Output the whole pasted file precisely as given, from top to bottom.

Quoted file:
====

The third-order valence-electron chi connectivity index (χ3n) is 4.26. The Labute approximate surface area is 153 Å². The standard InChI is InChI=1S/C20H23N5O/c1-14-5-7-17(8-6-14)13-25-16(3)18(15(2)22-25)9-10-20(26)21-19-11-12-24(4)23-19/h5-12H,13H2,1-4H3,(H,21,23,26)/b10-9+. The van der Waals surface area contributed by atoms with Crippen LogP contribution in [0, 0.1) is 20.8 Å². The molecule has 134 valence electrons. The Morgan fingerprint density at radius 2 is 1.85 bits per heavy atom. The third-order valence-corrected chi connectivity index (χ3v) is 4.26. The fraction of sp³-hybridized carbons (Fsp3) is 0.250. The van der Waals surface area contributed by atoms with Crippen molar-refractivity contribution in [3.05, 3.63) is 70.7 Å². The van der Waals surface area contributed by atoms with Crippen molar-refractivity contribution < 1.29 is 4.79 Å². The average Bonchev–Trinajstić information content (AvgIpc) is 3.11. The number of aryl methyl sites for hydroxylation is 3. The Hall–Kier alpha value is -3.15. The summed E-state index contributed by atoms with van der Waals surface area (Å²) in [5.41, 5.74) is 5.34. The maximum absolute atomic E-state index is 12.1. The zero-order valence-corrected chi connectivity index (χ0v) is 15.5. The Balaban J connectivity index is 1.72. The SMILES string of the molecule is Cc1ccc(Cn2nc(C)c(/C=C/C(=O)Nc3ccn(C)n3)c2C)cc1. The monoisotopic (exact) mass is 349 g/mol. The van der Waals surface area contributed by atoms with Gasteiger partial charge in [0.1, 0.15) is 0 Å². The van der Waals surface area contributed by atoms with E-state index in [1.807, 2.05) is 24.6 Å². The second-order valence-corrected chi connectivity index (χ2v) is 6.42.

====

The third-order valence-electron chi connectivity index (χ3n) is 4.26. The Labute approximate surface area is 153 Å². The standard InChI is InChI=1S/C20H23N5O/c1-14-5-7-17(8-6-14)13-25-16(3)18(15(2)22-25)9-10-20(26)21-19-11-12-24(4)23-19/h5-12H,13H2,1-4H3,(H,21,23,26)/b10-9+. The van der Waals surface area contributed by atoms with Crippen LogP contribution in [0, 0.1) is 20.8 Å². The molecule has 134 valence electrons. The Morgan fingerprint density at radius 2 is 1.85 bits per heavy atom. The third-order valence-corrected chi connectivity index (χ3v) is 4.26. The fraction of sp³-hybridized carbons (Fsp3) is 0.250. The van der Waals surface area contributed by atoms with Crippen molar-refractivity contribution in [3.05, 3.63) is 70.7 Å². The van der Waals surface area contributed by atoms with Crippen molar-refractivity contribution < 1.29 is 4.79 Å². The average Bonchev–Trinajstić information content (AvgIpc) is 3.11. The number of aryl methyl sites for hydroxylation is 3. The Hall–Kier alpha value is -3.15. The summed E-state index contributed by atoms with van der Waals surface area (Å²) in [5.41, 5.74) is 5.34. The maximum absolute atomic E-state index is 12.1. The zero-order valence-corrected chi connectivity index (χ0v) is 15.5. The Balaban J connectivity index is 1.72. The SMILES string of the molecule is Cc1ccc(Cn2nc(C)c(/C=C/C(=O)Nc3ccn(C)n3)c2C)cc1. The monoisotopic (exact) mass is 349 g/mol. The van der Waals surface area contributed by atoms with Gasteiger partial charge in [0.1, 0.15) is 0 Å². The van der Waals surface area contributed by atoms with E-state index in [1.807, 2.05) is 24.6 Å². The second-order valence-corrected chi connectivity index (χ2v) is 6.42.